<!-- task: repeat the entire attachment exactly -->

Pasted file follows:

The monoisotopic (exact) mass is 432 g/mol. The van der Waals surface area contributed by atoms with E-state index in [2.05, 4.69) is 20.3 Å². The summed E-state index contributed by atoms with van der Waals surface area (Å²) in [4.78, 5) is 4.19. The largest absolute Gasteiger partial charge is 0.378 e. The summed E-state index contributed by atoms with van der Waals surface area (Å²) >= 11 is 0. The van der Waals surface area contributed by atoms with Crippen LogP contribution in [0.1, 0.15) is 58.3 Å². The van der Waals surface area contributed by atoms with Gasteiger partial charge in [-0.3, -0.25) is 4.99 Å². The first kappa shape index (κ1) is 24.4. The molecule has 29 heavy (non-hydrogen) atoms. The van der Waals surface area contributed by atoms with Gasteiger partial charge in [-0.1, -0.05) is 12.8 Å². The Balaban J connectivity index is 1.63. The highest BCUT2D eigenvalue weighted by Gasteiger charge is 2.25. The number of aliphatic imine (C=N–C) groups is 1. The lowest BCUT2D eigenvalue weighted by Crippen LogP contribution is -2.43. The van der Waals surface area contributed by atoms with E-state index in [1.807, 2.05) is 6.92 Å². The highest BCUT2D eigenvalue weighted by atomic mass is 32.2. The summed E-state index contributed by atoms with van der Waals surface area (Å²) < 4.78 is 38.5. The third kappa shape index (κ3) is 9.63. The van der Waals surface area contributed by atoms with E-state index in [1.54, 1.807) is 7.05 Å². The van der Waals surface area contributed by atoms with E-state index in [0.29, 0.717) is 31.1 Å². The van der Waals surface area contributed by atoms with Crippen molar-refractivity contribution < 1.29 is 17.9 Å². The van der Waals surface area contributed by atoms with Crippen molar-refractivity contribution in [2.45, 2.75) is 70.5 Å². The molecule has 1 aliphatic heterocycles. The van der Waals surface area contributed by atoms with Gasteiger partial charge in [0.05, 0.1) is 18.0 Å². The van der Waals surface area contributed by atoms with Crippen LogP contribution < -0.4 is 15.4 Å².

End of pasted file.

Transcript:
The monoisotopic (exact) mass is 432 g/mol. The van der Waals surface area contributed by atoms with E-state index in [2.05, 4.69) is 20.3 Å². The summed E-state index contributed by atoms with van der Waals surface area (Å²) in [4.78, 5) is 4.19. The largest absolute Gasteiger partial charge is 0.378 e. The summed E-state index contributed by atoms with van der Waals surface area (Å²) >= 11 is 0. The van der Waals surface area contributed by atoms with Crippen LogP contribution in [0.1, 0.15) is 58.3 Å². The van der Waals surface area contributed by atoms with Gasteiger partial charge in [-0.3, -0.25) is 4.99 Å². The first kappa shape index (κ1) is 24.4. The molecule has 29 heavy (non-hydrogen) atoms. The van der Waals surface area contributed by atoms with Gasteiger partial charge in [-0.1, -0.05) is 12.8 Å². The Balaban J connectivity index is 1.63. The highest BCUT2D eigenvalue weighted by Gasteiger charge is 2.25. The number of aliphatic imine (C=N–C) groups is 1. The lowest BCUT2D eigenvalue weighted by Crippen LogP contribution is -2.43. The van der Waals surface area contributed by atoms with E-state index in [1.807, 2.05) is 6.92 Å². The highest BCUT2D eigenvalue weighted by atomic mass is 32.2. The summed E-state index contributed by atoms with van der Waals surface area (Å²) < 4.78 is 38.5. The third kappa shape index (κ3) is 9.63. The van der Waals surface area contributed by atoms with E-state index in [1.54, 1.807) is 7.05 Å². The van der Waals surface area contributed by atoms with E-state index in [0.29, 0.717) is 31.1 Å². The van der Waals surface area contributed by atoms with Crippen molar-refractivity contribution < 1.29 is 17.9 Å². The van der Waals surface area contributed by atoms with Crippen molar-refractivity contribution in [2.45, 2.75) is 70.5 Å². The molecule has 1 aliphatic heterocycles. The van der Waals surface area contributed by atoms with Gasteiger partial charge in [0.05, 0.1) is 18.0 Å². The van der Waals surface area contributed by atoms with Crippen LogP contribution < -0.4 is 15.4 Å².